Homes of Desire – Part 5

vishs-home.jpg

This week I visited Dr Vish, in the woodland home shared with his partner and experienced home envy once again.

I was envious at the woodland turning to autumn and the deer coming to visit. Envious at the pattern on the canvas sides as I sat on the bed made of pallets and foam and Vish obligingly danced around outside showering the tent with handfuls of leaves and a kaleidoscope of woodland life played across the walls and made me laugh. Envious that that they had found a spot to live this life and I had not.

I was envious of their youth and energy. That they could hack three months in a tent, chop wood, cycle miles to work, survive on a diet of foraged apples and, in Vish’s own words, “crotch washes.”

Mostly I was envious that they were doing it, living a life close to nature in the woods. That he had dreamed it up one weekend on a camping trip in Devon, had a partner who wanted it too, had asked around, taken the risk, made it a reality.

Over green tea and satsumas we dreamed some more, of owning land, of creating a place of peace where others could connect back with the earth. Our own personal dreams feeding off each other.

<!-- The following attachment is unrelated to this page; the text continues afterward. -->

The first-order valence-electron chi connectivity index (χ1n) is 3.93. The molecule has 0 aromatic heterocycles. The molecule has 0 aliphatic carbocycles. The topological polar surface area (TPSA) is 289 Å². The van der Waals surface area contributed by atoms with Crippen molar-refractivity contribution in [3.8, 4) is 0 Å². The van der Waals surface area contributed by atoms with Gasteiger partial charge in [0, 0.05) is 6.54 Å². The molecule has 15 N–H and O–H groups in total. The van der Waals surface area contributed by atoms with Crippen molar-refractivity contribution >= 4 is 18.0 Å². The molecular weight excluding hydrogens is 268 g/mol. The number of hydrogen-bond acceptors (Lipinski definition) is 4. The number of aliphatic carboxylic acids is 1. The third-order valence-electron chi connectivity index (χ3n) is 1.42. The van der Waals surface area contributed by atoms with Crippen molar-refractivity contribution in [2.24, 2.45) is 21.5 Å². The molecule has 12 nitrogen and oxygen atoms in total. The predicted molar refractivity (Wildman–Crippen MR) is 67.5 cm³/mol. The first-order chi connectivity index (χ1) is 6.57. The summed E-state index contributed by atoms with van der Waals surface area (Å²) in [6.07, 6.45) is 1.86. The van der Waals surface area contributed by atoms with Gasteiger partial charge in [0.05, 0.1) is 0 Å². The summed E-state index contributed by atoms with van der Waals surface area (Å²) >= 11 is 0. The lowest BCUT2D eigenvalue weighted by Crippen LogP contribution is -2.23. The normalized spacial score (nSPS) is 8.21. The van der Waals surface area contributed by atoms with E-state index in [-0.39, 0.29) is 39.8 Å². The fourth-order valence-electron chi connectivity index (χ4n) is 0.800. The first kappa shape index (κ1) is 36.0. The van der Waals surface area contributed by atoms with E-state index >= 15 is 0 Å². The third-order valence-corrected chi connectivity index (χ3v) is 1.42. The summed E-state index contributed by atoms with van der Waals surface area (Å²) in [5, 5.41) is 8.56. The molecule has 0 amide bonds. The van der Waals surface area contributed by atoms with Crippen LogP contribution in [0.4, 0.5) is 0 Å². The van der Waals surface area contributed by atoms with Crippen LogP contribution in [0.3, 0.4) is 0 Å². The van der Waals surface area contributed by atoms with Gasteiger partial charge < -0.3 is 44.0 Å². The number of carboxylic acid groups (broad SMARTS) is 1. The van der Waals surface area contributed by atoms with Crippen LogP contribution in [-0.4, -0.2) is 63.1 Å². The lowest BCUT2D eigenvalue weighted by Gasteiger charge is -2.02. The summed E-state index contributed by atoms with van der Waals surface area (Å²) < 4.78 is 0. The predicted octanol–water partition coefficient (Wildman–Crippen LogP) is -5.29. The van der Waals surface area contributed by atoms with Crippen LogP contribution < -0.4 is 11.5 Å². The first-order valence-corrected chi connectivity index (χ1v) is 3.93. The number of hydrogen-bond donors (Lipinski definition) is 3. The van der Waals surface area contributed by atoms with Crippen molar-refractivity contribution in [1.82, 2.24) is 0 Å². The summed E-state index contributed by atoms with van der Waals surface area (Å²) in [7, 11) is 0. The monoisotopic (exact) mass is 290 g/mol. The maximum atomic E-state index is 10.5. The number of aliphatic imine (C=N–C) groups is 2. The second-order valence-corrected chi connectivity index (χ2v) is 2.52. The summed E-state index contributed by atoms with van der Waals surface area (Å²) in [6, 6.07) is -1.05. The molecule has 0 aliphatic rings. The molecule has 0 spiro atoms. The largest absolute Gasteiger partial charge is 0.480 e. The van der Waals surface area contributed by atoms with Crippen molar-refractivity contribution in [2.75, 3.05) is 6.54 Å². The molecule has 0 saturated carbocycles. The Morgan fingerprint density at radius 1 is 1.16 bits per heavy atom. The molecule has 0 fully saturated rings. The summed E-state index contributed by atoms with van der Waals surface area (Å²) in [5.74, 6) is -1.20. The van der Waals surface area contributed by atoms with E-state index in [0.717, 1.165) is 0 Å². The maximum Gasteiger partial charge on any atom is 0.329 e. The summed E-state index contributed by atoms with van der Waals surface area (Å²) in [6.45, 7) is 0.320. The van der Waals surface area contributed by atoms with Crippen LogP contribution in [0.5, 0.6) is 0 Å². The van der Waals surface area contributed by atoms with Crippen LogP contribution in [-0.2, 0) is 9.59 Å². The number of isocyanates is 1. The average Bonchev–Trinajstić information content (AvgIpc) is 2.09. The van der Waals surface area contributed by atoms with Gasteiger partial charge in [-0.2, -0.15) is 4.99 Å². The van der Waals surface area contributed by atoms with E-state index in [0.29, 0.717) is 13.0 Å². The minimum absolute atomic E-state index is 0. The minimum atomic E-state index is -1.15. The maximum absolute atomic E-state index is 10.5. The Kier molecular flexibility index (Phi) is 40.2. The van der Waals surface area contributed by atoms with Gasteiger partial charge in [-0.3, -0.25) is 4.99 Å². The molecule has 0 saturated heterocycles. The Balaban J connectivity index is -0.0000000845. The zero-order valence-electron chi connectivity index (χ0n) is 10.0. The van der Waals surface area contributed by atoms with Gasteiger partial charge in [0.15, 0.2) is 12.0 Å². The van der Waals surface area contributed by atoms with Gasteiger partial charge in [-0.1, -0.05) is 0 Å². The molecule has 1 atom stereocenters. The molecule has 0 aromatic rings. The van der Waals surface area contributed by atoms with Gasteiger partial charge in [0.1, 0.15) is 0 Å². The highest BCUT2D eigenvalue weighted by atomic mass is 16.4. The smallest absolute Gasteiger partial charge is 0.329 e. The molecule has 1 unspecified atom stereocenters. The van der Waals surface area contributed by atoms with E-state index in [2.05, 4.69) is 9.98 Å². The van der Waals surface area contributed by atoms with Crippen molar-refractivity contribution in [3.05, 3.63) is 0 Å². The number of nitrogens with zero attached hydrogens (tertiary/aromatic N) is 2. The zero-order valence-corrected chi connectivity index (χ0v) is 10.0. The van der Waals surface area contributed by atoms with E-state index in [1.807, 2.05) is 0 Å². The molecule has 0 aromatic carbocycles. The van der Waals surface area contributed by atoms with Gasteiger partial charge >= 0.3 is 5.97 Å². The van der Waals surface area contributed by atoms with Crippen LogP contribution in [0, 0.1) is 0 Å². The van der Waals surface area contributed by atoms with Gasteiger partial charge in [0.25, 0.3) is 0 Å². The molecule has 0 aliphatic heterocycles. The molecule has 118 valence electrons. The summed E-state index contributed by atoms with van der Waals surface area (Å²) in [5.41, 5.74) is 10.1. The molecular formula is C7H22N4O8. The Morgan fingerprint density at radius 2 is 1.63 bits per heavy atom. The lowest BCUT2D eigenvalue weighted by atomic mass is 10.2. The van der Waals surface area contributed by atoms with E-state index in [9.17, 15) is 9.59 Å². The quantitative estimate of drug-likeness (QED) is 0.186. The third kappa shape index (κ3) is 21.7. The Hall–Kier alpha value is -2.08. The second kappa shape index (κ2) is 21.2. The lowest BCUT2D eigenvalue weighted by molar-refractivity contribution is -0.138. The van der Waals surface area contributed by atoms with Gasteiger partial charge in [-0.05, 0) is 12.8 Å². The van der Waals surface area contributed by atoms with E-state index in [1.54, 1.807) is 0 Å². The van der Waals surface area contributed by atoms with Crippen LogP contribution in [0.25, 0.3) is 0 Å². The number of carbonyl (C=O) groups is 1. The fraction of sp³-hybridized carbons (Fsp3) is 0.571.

Vish said my life in the caravan had inspired them, that he and his girlfriend Prag had hope in the fact that someone almost 20 years older than them had not succumbed to expectations but still attempted to live a life true to their values but really the admiration was all mine.

Their youth, their energy, their ideals, their dreams made mine a bit closer to being fulfilled.

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Notes from the Island

12 on the beach at darnet

I forage for driftwood and, after the winter storms, find plenty of old planks and logs washed down with the tides. Getting a fire going proves harder than I had imagined, but after a few false starts with a cheap lighter and some torn pages from my notebook I succeed . I watch the sun going down on Midsummer eve while my little saltwood fire burns down to ash and my jacket potatoes slowly soften in the coals. The tide rises and recedes, the wind picks up. I am sticky from salt spray and sweat and my eyes sting with smoke but I am proud of my fire, feeling like a survivalist chick.